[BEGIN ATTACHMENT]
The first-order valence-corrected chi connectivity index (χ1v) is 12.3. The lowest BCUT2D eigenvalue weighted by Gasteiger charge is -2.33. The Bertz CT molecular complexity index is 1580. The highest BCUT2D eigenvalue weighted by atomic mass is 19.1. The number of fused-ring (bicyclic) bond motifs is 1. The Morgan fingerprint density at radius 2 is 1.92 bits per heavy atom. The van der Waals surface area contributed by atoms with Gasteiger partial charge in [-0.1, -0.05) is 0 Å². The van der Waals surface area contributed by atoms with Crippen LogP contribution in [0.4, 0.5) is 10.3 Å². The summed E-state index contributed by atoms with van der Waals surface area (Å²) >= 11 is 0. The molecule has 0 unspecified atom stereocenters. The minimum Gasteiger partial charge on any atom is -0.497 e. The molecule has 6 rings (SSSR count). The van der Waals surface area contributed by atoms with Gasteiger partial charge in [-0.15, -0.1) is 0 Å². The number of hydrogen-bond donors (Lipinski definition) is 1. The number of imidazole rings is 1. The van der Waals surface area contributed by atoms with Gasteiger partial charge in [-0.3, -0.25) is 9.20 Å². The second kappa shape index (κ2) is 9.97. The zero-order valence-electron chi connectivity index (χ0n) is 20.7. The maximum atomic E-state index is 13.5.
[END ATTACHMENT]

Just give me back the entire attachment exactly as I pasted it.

The first-order valence-corrected chi connectivity index (χ1v) is 12.3. The lowest BCUT2D eigenvalue weighted by Gasteiger charge is -2.33. The Bertz CT molecular complexity index is 1580. The highest BCUT2D eigenvalue weighted by atomic mass is 19.1. The number of fused-ring (bicyclic) bond motifs is 1. The Morgan fingerprint density at radius 2 is 1.92 bits per heavy atom. The van der Waals surface area contributed by atoms with Gasteiger partial charge in [-0.1, -0.05) is 0 Å². The van der Waals surface area contributed by atoms with Crippen LogP contribution in [0.4, 0.5) is 10.3 Å². The summed E-state index contributed by atoms with van der Waals surface area (Å²) >= 11 is 0. The molecule has 0 unspecified atom stereocenters. The minimum Gasteiger partial charge on any atom is -0.497 e. The molecule has 6 rings (SSSR count). The van der Waals surface area contributed by atoms with Gasteiger partial charge in [-0.15, -0.1) is 0 Å². The number of hydrogen-bond donors (Lipinski definition) is 1. The number of imidazole rings is 1. The van der Waals surface area contributed by atoms with Gasteiger partial charge in [-0.3, -0.25) is 9.20 Å². The second kappa shape index (κ2) is 9.97. The zero-order valence-electron chi connectivity index (χ0n) is 20.7. The maximum atomic E-state index is 13.5.